She mastered body combat and the sword as easily and as quickly as walking. But it was the spear with which she truly excelled. Marking her ground at twice the distance of her teachers, they soon began to stand aside and learn from her about wind and weight. She spoke in a new way about the methods of throwing spears. She taught that the spear is not thrown like a stone, but is made to fly like a bird. And a fighting spear does not fly like other birds. It must know its target; it must hear the heart of its prey on the wind. A fighting spear must be gifted with the spirit of a hawk. It is the task of the warrior who throws the spear to bestow this gift.

In this way, Alisca taught her father and brothers to use the spear to defend their village without ever resorting to the sword. Only during raids of their own was the sword unsheathed and the men who returned all claimed that their swords were thirstier for the lack of use. No woman had ever attended a raid, but on the night before her sixteenth birthday, the Firehut decided that an exception would be made for Alisca. The next raiding party would hold her within its ranks.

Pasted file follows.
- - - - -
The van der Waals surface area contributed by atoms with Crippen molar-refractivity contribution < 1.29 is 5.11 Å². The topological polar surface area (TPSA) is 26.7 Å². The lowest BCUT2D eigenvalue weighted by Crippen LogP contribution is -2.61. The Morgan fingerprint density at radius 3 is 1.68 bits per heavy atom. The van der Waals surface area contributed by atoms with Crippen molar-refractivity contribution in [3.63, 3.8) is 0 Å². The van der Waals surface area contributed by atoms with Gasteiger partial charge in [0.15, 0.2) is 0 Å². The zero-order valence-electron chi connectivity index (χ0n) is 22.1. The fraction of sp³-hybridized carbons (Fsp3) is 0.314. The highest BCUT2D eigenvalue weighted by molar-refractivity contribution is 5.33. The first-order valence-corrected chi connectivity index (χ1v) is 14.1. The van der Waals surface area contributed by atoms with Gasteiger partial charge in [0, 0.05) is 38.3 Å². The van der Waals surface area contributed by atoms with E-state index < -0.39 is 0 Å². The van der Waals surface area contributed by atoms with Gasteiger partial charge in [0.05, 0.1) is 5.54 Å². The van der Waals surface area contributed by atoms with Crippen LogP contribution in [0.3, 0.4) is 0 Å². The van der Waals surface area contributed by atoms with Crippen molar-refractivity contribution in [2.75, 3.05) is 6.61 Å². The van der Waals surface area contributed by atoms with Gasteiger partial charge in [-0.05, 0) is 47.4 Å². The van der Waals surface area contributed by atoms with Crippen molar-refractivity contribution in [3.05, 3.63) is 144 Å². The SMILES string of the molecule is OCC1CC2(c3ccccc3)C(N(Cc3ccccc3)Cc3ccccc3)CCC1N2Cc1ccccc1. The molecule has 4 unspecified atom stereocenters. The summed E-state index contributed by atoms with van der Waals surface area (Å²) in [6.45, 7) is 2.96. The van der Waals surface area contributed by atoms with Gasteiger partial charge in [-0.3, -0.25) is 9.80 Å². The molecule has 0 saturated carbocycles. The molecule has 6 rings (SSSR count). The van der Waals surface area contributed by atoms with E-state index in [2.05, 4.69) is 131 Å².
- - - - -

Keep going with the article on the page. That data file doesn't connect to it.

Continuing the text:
Late the following evening, a young Prince halted with twenty horsemen in the meeting glade of the village. A group from the Firehut rode out to meet them. Alisca accompanied them, her red hair tied back from her high cheek bones with a brooch made from willow. Caohimin, the young man riding beside her, had presented it to her that morning. On her back, she carried her Birthspear for the first time. She had been deemed a ‘Spear Ready’ member of her clan, ready to defend her village.

The Prince approached alone with his weapons tackle left in the care of his lieutenant and his chest bared, as was the custom when demonstrating peaceful intent. He presented a gift of fresh red apples to the head of the Firehut, a man named Finbar, Alisca’s father. In return, he graciously drank cold water from a gourd filled from the village wells. Only then did the young man speak.